One of the problems was that the edge happened to coincide with the striping, effectively camouflaging the edge. I think the city responded so quickly because it was a hazard that was designed into the roadway and therefore probably posed a greater financial risk than a pothole or something that would fall under wear and tear.

Hart Noecker
11 years ago
Reply to  tonyt

Yeah, doesn’t look like much from the angle above, but you’re right, the striping hides it.

Stig
Stig
11 years ago

One less hazard. Thanks.

Alan
Alan
11 years ago

How will an asphalt ramp fit in between the curb and the drainage grate that led to the crash in the first article? (photo)

OnTheRoad
OnTheRoad
11 years ago

If only they were as responsive on the street car tracks issue. Probably can’t get away with just throwing asphalt at that one.

wsbob
wsbob
11 years ago

“…”I chatted with them and they told me they were told to only put in the short section as a test, …” Mark Ginsberg

A test? I wonder how, through this test, the city will proceed to determine if this asphalt infill approach to mitigating the ‘lip’ is effective and satisfactory.

kww
kww
11 years ago

On 2nd look at the photos, it seems that they just put asphalt on the surface with some binder. Not quite a permanent fix – they would have to trench and keyhole in a section for a permanent fix.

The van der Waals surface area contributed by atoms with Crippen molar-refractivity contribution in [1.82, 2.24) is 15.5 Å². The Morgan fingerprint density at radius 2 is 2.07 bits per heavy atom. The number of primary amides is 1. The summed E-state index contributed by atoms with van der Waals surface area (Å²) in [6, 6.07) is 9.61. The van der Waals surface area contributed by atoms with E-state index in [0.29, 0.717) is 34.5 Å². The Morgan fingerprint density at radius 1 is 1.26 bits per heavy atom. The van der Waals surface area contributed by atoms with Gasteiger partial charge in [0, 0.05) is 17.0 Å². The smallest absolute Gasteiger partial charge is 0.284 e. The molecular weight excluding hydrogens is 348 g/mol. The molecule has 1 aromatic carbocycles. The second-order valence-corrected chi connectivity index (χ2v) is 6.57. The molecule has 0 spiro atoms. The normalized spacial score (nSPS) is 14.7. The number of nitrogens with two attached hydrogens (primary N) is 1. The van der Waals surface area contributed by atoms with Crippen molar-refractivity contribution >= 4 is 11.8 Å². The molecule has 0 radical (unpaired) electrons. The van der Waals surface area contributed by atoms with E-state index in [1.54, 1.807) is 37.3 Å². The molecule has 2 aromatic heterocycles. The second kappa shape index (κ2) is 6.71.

Lets see how long it lasts.

Spiffy
Spiffy
11 years ago
Reply to  kww

I wonder the same thing as you and jacob above… it won’t last long because of the temp application… but they should be able to get an idea of if it works and still contains the flow of water without flooding the loading zone…

Steve B
Steve B
11 years ago

Report things, get things fixed! 503-823-SAFE

Keep this in mind when you comment about problems in our network. Leave a comment here, but make sure you ask the city/state/whomever to make it right too.

Ned
Ned
11 years ago

About 5 years ago I went down HARD on this lip and was sore for a few days afterwards. I am an experienced and safety conscious rider and very rarely go down. I have ridden extensively in this country and throughout Europe and this is one of the worst booby traps I have ever come across. I notified PDOT about it, letting them know it was a serious injury / lawsuit waiting to happen. They called me back and, rather arrogantly, stated that it was not a problem. I disagreed but they refused to do anything about it. It is too bad that it took someone getting seriously hurt for “The City That Works” to actually do something about it. I wish the victim of the most recent incident well.

michael downes
michael downes
11 years ago

Just rode by about half an hour ago. The ‘asphalt ramp’ is about three feet long at the northern end of the 2nd ‘turn out’ (if that is the correct term) heading south from Clay Street. There a total of three turn outs in the immediate area of OMSI that have this issue. I estimate less than 5% coverage of the total length of the turn outs combined. About ten feet further south on the 2nd turn out there is a storm grate that butts up against the ‘lip’ which would be hard (if not impossible) to fix with the asphalt option. So even if they covered the entire length of the turn out that would still be danger point.

Not much of a solution so far………

jim
jim
11 years ago
Reply to  michael downes

maybe they could have ground down the lip instead?

K'Tesh
K'Tesh
11 years ago

Seems to me the solution would be to grind the lip, much like you would a heaved section of sidewalk to do the transition rather than pave the thing over.

Chad
11 years ago